Why aren’t the Japanese more interested in studying abroad?

“Only one student from Japan entered Harvard University’s freshman class last year, bringing the total number of full-time Japanese undergraduates to five, compared to a total of 36 from China and 42 from South Korea”

South Korea being a country with a much smaller population and substantially lower per capita income.

“While 33 percent of men and 23.9 percent of women in their 60s and older said they would have some aversion to either themselves or their spouses going to work overseas, the share of people with that sentiment reached 42.9 percent and 38.9 percent respectively for people in their 20s”

both quotes from “Too Tall for Japan?”, the Meanwhile column in the International Herald Tribune by the always excellent Kumiko Makihara

The first idea that popped into my head was a lack of ambition, common in most countries that have reached a certain level of prosperity. No lack of effort at getting into Todai (Tokyo University) though!

It’s certainly true that Japanese get a lot of suspicion and general shit if they’ve been living or working abroad and then work in a Japanese company in Japan, with “We don’t do that here in Japan” being used as a sure-fire way of shooting down all their ideas, but not sure if that’s the biggest influence or not. With the younger generation, I think it’s just a general hatred of anything that could be difficult or uncomfortable, as if the rest and relaxation that starts after entrance exams should last for life rather than just the 4 years of university. I remember so many newspaper stories that saw the rejection of the hard work of their parents’ generation as a new hope for Japan, but seems to me that they want all the rewards that their parents got (something that is happening to nobody in any developed nation) with none of the sacrifices, and are far less free-thinking than their parents were. Same is true of Spain, though.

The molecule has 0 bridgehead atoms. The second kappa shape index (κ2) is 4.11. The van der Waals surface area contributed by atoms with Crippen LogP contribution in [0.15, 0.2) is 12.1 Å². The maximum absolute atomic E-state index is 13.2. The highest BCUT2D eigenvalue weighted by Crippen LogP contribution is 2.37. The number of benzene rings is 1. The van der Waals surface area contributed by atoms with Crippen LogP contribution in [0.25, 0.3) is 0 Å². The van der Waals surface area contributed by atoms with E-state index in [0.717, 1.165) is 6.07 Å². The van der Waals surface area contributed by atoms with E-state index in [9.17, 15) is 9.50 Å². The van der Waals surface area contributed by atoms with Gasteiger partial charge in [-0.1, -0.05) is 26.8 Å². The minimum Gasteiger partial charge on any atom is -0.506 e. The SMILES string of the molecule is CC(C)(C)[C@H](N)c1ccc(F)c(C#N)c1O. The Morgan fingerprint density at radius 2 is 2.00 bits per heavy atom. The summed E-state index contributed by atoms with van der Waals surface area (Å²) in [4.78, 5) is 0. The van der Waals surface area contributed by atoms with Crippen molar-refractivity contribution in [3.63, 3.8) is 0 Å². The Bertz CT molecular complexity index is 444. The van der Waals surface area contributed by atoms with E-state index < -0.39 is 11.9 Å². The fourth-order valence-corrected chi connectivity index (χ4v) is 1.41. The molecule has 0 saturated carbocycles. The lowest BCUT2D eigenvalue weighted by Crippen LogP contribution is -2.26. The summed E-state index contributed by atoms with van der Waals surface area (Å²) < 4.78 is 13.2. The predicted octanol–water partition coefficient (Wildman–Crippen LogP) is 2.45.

1. Wintersweet said,

    July 14, 2010 at 2:54 am

    What about the fact that when you look at the top hundred or internationally-ranked universities (as many Asian students and their families do), there are no South Korean or Chinese universities included, but there are several Japanese universities? Japanese students looking for a brand-name school don’t have to leave home. The two statistics Makihara quotes don’t add up to any conclusion about Japanese students being less interested in studying abroad anyone else, I think. (They may very well be less interested than South Korean or Chinese students, but a) I’d like to see comparative rates of participation, and b) I’m curious about the motivation behind studying abroad for all of those groups.)

  2. σ1 said,

    July 14, 2010 at 3:27 am

    I have to also add to the above comment which I endorse, whoever said that going to the US was the epitome of being “international”? (I am not directing this at you – there have been not a few articles in the last year or so making a big deal about this lack of Japanese interest in US schools).